Guinea to get $25.6 million IMF payment under Extended Credit Facility
The original arrangement, which was for $200 million, was approved by the IMF in 2012.
Abdoul Aziz Wane, an IMF Executive Board member who led the mission during which the reviews took place, said that since the ECF was approved, Guinea's economy has suffered due to the Ebola epidemic and tumbling commodity prices.
"Beyond the impact of these shocks, policy slippages have increased macroeconomic tensions," Wane said. "The fiscal deficit increased, without adequate financing being secured, as the authorities sought to implement a large public investment program in roads, electricity and water."
Consequently, increased spending has led to shrinking international reserves, as well as an increase in exchange rates.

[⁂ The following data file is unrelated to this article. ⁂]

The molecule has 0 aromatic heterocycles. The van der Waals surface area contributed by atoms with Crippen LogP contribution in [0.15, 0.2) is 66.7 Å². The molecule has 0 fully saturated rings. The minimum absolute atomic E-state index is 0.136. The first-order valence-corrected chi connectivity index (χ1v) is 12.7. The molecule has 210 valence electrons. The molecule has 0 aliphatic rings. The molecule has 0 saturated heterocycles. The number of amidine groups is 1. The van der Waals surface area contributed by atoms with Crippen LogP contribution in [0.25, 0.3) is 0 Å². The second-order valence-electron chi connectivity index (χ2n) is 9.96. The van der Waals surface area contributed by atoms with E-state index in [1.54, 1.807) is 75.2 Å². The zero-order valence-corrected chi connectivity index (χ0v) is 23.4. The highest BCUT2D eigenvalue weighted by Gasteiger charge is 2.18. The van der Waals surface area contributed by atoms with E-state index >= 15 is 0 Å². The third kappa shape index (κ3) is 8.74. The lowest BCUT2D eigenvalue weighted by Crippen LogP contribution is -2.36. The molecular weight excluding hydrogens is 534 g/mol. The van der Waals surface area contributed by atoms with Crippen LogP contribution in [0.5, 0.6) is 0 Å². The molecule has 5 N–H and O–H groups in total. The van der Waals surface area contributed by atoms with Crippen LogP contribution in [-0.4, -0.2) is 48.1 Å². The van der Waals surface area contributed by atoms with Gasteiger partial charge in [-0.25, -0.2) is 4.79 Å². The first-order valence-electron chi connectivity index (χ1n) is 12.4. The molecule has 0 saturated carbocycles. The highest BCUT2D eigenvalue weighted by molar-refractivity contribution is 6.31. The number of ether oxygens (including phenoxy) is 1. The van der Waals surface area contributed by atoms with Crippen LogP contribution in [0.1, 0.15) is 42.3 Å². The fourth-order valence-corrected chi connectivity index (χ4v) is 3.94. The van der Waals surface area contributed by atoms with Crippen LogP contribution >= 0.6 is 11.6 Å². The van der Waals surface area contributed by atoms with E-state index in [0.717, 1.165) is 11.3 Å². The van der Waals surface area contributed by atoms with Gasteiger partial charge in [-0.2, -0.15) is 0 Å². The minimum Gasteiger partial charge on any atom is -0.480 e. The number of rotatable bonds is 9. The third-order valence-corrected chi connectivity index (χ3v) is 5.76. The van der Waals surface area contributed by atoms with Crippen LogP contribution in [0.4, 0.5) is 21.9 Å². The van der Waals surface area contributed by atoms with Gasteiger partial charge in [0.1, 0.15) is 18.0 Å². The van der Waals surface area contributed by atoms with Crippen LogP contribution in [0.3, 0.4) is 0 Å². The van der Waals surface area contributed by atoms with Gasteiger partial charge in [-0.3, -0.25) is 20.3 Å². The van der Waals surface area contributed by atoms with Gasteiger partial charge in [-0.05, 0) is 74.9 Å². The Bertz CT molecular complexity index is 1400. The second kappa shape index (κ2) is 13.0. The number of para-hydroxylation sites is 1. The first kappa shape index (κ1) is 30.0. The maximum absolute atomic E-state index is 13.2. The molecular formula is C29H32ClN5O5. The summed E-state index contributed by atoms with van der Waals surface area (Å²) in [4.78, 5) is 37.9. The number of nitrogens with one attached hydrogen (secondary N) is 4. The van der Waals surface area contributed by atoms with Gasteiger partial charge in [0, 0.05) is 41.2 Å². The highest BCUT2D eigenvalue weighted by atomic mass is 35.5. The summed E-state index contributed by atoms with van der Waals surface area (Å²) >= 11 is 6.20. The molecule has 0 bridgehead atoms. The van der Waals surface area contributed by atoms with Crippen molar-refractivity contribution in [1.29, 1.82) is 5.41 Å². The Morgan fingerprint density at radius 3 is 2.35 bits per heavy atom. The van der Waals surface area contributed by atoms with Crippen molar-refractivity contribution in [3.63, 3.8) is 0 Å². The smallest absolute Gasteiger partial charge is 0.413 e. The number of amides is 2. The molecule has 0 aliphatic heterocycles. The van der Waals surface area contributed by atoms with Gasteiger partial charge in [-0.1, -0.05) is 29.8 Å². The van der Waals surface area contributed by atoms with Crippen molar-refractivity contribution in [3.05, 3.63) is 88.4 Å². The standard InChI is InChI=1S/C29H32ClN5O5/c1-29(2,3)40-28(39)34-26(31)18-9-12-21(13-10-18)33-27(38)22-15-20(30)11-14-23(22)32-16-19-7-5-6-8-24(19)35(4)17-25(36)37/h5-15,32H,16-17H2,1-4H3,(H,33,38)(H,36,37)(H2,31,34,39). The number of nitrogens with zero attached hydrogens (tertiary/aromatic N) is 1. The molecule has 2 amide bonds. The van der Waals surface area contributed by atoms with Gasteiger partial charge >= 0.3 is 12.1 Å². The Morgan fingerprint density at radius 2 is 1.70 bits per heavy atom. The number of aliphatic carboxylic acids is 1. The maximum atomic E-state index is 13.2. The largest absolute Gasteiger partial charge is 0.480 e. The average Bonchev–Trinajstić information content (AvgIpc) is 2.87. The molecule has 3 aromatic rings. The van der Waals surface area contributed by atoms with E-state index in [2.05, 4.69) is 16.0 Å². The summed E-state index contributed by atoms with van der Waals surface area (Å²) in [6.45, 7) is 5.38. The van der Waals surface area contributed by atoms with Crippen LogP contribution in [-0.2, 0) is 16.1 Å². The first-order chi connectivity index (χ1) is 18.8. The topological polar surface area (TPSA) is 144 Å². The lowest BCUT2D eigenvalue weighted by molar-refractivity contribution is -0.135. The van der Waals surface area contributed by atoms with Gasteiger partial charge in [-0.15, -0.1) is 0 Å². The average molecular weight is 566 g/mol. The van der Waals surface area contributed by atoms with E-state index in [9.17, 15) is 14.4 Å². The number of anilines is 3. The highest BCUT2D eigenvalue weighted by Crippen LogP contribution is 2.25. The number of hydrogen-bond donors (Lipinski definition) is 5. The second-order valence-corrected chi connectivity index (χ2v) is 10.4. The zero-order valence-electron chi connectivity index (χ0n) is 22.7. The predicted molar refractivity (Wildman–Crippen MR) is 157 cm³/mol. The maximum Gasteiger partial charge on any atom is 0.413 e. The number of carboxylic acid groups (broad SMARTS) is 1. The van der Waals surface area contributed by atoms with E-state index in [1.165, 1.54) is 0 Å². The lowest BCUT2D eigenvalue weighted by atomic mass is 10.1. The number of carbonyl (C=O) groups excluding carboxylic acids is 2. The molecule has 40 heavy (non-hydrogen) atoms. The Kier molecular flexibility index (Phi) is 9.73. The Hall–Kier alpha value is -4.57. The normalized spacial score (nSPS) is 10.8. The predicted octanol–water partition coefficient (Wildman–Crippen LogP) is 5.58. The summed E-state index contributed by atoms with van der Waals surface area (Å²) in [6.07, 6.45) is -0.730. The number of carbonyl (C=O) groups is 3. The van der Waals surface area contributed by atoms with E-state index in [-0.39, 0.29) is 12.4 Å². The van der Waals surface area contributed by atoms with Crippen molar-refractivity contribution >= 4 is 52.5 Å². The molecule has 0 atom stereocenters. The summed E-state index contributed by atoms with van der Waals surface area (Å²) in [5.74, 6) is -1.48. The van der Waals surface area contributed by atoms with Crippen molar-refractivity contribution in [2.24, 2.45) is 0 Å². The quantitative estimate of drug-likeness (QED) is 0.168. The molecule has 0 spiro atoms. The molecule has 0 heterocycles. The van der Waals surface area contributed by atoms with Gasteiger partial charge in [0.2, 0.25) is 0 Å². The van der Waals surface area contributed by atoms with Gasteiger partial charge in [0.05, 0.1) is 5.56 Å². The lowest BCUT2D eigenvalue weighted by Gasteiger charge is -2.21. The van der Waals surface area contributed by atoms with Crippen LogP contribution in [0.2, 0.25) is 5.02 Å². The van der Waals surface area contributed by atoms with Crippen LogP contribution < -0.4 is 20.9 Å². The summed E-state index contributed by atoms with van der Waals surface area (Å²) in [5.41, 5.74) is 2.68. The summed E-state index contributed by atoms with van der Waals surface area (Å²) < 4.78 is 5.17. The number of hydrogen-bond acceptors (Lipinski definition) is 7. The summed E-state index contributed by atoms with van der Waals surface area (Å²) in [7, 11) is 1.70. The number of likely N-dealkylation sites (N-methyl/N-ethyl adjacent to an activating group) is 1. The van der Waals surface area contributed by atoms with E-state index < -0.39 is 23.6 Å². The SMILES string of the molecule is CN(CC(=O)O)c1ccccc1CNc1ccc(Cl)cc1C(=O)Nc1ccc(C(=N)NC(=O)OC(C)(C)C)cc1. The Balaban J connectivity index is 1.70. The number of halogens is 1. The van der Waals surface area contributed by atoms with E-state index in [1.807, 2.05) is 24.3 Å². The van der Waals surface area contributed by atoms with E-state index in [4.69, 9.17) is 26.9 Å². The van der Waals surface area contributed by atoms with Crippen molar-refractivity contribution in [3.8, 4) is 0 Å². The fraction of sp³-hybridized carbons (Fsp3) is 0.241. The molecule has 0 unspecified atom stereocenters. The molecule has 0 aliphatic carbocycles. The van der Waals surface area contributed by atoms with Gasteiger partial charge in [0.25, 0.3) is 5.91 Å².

"Most performance criteria and indicative targets under the ECF arrangement in 2015 were not met," Wane said. "Against the backdrop of weak economic growth and low fuel prices, inflation has remained subdued at some 7.5 percent at end-November 2015."
Still, as the Ebola epidemic ended, Wane said, the economy began to rebound.
"The fiscal deficit will be limited to what can be financed through secured external budget support and project loans, and limited recourse to domestic financing, avoiding the (incurring) of any new arrears," Wane said.
Members of the mission urged Guinea officials to make the nation's private investments more transparent.
“The IMF team thanks the authorities for their hospitality and for the constructive discussions,” Wane said.